People have to adapt to the new way of life, a significant part of which is wearing masks and maintaining social distancing. Otherwise, infections and deaths from Covid-19 will spike again as is seen in other parts of the world.
From the analysis of infection and fatality rates in recent times, "we have observed a downward trend," said AKM Shamsuzzaman, director of the National Institute of Laboratory Medicine and Referral Centre (NILMRC)–the biggest novel coronavirus testing centre in the country.
The average infection rate against the number of samples tested in the past 10 days from August 28 to September 6 is around 16%, which is three percentage points less than the average infection rate over the previous 10 days.
However, the 10-day average death rate until Sunday is 1.39%, which is 0.06 percentage points higher than that over the previous 10 days.
Apart from samples collected from suspected Covid-19 patients, the test centre in the capital's Agargaon examines at least 600-700 samples a day from migrant workers who need clearance before flying abroad. From the results compiled, only 3% have been found to be asymptomatic positive cases.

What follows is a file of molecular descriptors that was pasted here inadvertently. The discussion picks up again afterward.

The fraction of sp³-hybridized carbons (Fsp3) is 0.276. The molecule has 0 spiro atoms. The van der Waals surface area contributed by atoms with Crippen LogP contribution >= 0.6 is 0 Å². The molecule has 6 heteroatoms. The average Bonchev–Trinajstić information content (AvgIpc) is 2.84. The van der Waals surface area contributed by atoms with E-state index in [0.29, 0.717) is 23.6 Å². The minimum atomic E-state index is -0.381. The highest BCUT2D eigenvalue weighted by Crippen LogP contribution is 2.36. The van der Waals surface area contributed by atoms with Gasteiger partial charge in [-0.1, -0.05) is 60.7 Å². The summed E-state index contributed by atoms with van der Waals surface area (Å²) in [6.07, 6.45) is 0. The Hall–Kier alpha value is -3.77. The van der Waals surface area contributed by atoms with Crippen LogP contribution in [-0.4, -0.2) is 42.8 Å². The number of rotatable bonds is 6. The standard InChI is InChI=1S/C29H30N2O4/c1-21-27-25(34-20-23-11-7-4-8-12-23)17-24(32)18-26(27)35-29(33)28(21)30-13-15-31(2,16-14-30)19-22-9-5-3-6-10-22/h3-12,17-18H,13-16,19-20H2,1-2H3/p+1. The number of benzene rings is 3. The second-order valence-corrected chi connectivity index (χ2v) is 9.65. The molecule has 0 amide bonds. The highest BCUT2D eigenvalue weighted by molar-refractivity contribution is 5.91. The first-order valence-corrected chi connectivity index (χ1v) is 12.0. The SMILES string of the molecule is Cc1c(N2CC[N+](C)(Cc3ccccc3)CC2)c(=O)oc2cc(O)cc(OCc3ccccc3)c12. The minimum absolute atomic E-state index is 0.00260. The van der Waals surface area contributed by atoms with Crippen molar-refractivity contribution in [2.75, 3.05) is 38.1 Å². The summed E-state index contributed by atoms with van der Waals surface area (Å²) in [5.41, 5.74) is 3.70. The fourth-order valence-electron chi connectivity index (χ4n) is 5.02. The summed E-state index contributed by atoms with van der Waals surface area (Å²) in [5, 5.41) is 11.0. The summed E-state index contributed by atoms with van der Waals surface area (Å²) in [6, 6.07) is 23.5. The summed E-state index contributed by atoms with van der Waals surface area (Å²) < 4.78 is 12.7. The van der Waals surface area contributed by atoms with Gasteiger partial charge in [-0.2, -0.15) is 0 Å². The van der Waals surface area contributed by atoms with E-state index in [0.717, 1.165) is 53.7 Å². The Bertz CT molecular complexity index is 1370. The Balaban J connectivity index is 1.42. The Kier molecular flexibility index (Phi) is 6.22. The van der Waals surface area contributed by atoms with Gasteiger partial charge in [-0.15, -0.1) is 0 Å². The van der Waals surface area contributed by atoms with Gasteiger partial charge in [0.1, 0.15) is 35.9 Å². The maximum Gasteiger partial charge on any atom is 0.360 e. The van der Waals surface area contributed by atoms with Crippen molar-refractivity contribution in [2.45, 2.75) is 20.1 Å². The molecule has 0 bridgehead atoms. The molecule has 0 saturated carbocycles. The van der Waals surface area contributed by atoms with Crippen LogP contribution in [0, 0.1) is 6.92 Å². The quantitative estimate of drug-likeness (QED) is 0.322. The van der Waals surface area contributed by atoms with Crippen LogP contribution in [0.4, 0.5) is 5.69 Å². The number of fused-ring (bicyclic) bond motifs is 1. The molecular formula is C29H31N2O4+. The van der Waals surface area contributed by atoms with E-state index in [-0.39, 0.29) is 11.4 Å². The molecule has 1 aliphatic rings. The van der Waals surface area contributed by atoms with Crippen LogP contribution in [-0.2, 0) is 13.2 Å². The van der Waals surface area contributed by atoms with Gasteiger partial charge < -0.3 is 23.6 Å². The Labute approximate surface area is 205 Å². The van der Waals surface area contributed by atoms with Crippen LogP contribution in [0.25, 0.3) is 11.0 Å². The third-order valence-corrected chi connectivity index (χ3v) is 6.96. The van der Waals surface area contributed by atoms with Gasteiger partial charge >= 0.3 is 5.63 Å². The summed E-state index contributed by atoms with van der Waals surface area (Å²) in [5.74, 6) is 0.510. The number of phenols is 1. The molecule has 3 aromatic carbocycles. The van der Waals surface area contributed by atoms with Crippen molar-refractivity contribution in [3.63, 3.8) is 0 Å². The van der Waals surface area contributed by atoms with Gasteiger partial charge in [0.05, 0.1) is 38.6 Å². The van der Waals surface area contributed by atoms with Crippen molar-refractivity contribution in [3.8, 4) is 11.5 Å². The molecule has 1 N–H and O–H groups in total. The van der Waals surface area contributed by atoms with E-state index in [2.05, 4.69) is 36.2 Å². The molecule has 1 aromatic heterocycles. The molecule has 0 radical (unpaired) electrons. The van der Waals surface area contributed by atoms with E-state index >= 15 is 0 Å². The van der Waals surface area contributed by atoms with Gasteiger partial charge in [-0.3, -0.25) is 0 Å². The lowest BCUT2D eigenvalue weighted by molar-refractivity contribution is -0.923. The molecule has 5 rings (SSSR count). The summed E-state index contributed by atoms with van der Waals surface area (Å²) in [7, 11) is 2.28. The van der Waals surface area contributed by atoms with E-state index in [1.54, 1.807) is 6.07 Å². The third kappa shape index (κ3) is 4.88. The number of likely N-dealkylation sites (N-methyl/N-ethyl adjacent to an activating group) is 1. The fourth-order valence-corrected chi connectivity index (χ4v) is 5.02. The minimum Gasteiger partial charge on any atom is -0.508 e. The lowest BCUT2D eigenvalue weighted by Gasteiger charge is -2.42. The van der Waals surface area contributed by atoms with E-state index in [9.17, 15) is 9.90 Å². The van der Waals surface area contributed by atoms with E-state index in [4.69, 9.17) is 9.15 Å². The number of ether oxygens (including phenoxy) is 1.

"That again points to a low asymptomatic infection rate, meaning the virus transmission has diminished," he said.
"The government can rightly claim that the infection prevalence is low now. However, it can go up again if we are negligent to the preventive measures," he added.
The authorities concerned have already approved phase three trials of a Chinese vaccine.
"Even if we hold our hopes high that we will get a vaccine soon, we need to have some preparations done to undertake an immunisation programme," Shamsuzzaman argued.
As part of the preparations, an antibody surveillance programme should have been taken by now to find out how many have been infected, how many have developed immunity to the virus, and whether there is any chance of a re-infection.
"We are late on this," Shamsuzzaman observed.